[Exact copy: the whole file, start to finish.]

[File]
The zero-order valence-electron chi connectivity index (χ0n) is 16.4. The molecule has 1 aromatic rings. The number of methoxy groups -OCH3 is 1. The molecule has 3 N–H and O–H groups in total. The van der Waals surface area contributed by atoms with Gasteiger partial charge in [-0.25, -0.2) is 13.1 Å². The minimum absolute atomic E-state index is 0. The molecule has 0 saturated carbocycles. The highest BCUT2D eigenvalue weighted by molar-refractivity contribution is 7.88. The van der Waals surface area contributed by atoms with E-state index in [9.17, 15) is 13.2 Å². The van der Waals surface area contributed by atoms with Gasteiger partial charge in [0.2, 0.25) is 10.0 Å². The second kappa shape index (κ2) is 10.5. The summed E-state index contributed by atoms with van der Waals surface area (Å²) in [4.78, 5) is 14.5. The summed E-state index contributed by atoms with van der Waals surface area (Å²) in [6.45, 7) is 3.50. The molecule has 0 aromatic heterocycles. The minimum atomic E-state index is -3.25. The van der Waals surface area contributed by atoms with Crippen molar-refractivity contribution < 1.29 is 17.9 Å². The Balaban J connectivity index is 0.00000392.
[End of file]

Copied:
The zero-order valence-electron chi connectivity index (χ0n) is 16.4. The molecule has 1 aromatic rings. The number of methoxy groups -OCH3 is 1. The molecule has 3 N–H and O–H groups in total. The van der Waals surface area contributed by atoms with Gasteiger partial charge in [-0.25, -0.2) is 13.1 Å². The minimum absolute atomic E-state index is 0. The molecule has 0 saturated carbocycles. The highest BCUT2D eigenvalue weighted by molar-refractivity contribution is 7.88. The van der Waals surface area contributed by atoms with E-state index in [9.17, 15) is 13.2 Å². The van der Waals surface area contributed by atoms with Gasteiger partial charge in [0.2, 0.25) is 10.0 Å². The second kappa shape index (κ2) is 10.5. The summed E-state index contributed by atoms with van der Waals surface area (Å²) in [4.78, 5) is 14.5. The summed E-state index contributed by atoms with van der Waals surface area (Å²) in [6.45, 7) is 3.50. The molecule has 0 aromatic heterocycles. The minimum atomic E-state index is -3.25. The van der Waals surface area contributed by atoms with Crippen molar-refractivity contribution < 1.29 is 17.9 Å². The Balaban J connectivity index is 0.00000392.